McCartney's Guitars, Part 3


1961: Hofner 500/1  3/4 scale "violin" bass: By the time The Beatles returned to Hamburg to play an engagement at the Top Ten Club in April 1961, McCartney had reluctantly assumed bass duty.  Stuart Sutcliffe had decided to leave the band -- discouraged by his poor musicianship but also deeply in love with a German lass, Astrid Kirchherr -- and to return to his art studies.  And stand-in bassist Chas Newby had gone back to school.   The prevalent theme among the remaining Beatles was "Don't look at me."  "Nobody wants to play bass, or nobody did in those days," recalls McCartney in Many Years From Now (Barry Miles). "Bass was the thing that the fat boys got lumbered with and were asked to stand at the back and play . . . So I definitely didn't want to do it but Stuart left, and I got lumbered with it. Later I was quite happy . . . " There are reports but no photos of McCartney playing Sutcliffe's Hofner President bass -- without re-stringing! -- and apparently the re-worked Rosetti had finally disintegrated at this point, so McCartney found himself in Hamburg's Steinway Musichaus one day.  "I remember going along there, and there was this bass which was quite cheap.  I couldn't afford a Fender.  Fenders even then seemed to be about £100.  All I could really afford was about £30 . . . so for about £30 I found this Hofner violin bass.  And to me it seemed like, because I was left-handed, it looked less daft because it was symmetrical.  Didn't look as bad as a cutaway which was the wrong way.  So I got into that."   As left-handed instruments were rarely seen hanging on shop walls at that time, some researchers contend McCartney merely saw a right-handed model and ordered a lefty.  Whatever the case, as with Lennon and his Rickenbacker 325, McCartney soon would become forever associated with this distinctive model.  He used this bass on stage and in the studio through With The Beatles, at which point Hofner gave him a new, updated model.  So in '64, he had this first bass refinished in polyester sunburst by Sound City of London and had new pickups and pots installed.  After that it served as a backup on the '64 tours but in general took a back seat to its newer brother.  It appeared again in late '68, minus its pickguard, for the "Revolution" video from the David Frost show, and it's last seen in footage from Twickenham Studios, where the Beatles were filming "Let It Be."  Soon afterward, it was stolen, most likely from a closet at EMI's Abbey Road studio, along with Harrison's Gretsch Tennessean and second Ric 360-12.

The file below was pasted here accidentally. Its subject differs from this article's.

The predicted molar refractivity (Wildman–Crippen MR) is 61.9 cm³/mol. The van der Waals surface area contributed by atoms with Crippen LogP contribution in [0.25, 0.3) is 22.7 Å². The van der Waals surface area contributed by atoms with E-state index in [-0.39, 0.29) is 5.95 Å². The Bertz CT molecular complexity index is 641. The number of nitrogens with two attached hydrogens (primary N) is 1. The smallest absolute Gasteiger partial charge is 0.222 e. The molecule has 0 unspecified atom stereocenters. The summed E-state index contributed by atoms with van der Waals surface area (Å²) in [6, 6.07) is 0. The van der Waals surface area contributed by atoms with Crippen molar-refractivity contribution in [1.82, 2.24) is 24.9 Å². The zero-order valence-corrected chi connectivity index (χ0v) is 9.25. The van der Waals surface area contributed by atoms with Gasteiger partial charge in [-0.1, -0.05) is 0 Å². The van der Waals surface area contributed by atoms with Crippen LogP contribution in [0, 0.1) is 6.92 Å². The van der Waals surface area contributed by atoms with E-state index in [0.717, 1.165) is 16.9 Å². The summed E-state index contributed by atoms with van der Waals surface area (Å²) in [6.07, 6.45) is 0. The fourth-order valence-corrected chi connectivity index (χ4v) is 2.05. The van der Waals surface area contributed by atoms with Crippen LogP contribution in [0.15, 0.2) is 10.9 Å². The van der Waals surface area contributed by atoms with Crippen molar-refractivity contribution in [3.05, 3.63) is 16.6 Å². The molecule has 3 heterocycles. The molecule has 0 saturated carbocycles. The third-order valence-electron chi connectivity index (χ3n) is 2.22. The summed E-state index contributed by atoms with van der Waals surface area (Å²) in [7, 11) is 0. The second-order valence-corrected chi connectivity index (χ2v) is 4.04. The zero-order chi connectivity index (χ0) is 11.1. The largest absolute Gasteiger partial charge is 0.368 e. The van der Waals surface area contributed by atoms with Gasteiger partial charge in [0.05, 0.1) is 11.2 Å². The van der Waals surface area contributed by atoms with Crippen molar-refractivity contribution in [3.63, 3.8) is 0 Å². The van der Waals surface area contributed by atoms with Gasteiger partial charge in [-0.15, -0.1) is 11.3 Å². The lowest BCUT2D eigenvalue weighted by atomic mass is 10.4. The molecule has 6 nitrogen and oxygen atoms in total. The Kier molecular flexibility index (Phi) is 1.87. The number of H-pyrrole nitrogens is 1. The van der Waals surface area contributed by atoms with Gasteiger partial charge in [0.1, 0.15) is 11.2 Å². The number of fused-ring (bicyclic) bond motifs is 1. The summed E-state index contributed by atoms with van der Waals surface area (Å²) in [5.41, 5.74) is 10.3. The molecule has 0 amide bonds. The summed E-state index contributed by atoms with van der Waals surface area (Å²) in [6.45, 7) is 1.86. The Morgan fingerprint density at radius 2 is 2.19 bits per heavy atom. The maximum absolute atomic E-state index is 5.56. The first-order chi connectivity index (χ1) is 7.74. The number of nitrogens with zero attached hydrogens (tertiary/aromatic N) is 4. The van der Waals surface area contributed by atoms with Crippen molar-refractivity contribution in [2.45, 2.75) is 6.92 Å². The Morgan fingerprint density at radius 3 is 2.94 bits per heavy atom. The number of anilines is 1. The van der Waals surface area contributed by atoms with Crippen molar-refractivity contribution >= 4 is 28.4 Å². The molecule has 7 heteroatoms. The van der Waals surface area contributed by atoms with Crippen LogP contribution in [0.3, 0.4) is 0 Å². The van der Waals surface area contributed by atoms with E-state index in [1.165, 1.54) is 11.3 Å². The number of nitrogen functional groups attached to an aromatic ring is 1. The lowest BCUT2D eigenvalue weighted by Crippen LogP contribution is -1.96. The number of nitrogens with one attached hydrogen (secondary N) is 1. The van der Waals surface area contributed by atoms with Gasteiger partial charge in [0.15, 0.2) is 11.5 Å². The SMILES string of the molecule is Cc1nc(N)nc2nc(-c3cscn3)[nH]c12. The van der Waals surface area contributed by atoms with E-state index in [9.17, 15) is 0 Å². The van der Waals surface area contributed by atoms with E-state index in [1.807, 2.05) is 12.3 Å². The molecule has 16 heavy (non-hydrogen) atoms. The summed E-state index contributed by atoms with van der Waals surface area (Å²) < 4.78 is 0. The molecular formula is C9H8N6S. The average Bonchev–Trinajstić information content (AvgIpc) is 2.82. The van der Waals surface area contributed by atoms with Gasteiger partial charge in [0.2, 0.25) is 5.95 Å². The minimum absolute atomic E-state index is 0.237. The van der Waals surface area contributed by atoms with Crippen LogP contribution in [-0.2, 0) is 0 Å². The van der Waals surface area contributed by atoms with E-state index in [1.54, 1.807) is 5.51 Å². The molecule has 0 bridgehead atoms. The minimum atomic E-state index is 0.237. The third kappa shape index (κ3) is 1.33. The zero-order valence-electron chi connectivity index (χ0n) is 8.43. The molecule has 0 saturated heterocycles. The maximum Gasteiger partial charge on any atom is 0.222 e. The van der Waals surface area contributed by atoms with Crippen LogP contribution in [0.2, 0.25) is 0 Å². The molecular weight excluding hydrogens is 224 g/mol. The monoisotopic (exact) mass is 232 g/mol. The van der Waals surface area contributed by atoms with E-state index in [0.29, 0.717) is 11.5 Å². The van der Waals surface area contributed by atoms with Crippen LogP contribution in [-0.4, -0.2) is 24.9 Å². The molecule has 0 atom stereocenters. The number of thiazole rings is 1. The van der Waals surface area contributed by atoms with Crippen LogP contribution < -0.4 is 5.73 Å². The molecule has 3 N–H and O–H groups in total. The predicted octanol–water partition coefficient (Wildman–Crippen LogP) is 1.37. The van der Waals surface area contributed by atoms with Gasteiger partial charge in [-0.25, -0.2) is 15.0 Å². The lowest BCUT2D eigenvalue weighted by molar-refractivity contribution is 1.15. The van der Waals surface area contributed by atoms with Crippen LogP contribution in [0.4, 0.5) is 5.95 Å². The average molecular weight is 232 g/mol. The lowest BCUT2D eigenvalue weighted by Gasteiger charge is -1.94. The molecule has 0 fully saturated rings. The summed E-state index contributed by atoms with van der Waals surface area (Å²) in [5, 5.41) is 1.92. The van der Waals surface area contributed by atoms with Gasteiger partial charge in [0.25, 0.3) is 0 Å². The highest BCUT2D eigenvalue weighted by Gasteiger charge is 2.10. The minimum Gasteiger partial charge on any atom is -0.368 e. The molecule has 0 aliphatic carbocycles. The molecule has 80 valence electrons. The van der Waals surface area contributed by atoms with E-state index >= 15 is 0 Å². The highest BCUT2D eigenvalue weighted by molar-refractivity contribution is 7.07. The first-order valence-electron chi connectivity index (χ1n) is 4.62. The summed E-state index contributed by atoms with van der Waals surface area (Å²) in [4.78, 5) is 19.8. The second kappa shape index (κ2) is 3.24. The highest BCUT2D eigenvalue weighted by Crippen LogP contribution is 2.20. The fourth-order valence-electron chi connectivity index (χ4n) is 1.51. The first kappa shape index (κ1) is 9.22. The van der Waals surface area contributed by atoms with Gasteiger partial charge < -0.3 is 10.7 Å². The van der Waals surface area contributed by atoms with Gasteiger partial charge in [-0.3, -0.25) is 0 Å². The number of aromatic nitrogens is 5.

Note to whoever has this instrument:  It's not like he hasn't given you enough.  It's never too late to do the right thing.  Give it back. 

 
 

A Tale of Two Hofners:  McCartney's original 500/1 (left) was relegated to backup duty when a new, improved model came along (next page).

 
Onward to Part 4

(c)2000 - 2012  John F. Crowley